Abdurrahman Dilipak has spent four decades as a journalist and human rights activist in Turkey. His writing would come to an abrupt halt in August 2003 after publishing an article criticising high ranking members of the Turkish military. Charged with “damaging hierarchical relations within the army,” and “denigrating the armed forces,” he spent six and half years defending his rights before the criminal courts.
In September 2015, the European Court of Human Rights ruled in his favour, finding that the criminal proceedings constituted an attempt “to suppress ideas or opinions considered as disruptive or shocking.”
On 22 April 2000, Oya Ataman took to Sultanahmet Square,Istanbul, in protest against prison conditions in Turkey. Despite posing no threat to public order, Turkish authorities subjected Oya and several of her colleagues to arbitrary arrest and repelled them with pepper spray, a nerve agent capable of causing respiratory problems, nausea, vomiting and spasms.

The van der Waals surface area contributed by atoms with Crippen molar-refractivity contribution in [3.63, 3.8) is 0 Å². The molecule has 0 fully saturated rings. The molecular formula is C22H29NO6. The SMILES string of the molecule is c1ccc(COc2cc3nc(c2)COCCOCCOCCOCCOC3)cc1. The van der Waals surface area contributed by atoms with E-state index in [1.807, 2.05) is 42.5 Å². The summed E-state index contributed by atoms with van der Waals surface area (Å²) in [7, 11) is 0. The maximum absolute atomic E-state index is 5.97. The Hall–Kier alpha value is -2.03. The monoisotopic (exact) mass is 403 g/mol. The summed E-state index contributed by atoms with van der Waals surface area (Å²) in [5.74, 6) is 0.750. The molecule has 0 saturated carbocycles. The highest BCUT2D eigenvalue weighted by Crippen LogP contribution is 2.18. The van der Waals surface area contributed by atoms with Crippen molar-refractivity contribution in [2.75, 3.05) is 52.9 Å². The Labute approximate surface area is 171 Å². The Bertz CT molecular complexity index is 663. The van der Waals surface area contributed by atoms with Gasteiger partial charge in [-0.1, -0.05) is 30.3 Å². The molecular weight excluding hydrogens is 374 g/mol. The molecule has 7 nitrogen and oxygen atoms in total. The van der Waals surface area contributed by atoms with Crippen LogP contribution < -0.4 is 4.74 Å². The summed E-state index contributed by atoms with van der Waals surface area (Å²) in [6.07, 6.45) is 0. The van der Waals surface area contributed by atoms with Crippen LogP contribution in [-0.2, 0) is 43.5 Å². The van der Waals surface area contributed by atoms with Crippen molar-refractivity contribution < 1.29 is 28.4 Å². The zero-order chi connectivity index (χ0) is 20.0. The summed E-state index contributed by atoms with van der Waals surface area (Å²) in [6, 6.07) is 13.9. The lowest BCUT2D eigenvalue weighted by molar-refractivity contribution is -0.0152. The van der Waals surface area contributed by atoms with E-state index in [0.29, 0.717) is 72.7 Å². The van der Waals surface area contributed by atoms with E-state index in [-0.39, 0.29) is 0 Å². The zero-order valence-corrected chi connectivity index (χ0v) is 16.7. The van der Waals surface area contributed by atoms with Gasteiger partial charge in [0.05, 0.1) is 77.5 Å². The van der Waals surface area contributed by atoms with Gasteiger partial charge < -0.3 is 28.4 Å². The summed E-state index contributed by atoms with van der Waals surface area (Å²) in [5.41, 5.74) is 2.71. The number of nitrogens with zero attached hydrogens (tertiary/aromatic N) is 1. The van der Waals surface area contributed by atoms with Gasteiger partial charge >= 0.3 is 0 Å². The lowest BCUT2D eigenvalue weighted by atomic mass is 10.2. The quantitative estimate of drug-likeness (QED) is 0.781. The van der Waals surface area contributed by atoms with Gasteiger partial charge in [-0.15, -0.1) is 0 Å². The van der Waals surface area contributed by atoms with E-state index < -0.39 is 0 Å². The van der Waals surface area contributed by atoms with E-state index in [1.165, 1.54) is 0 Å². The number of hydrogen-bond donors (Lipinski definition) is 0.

In December 2006, The European Court found a violation of article 11 of the European Convention of Human Rights, protecting the right to peaceful assembly.
Leading judgments pending implementation:
Sources of Statistics: Council of Europe Annual Reports on the Implementation of Judgments and HUDOC EXEC.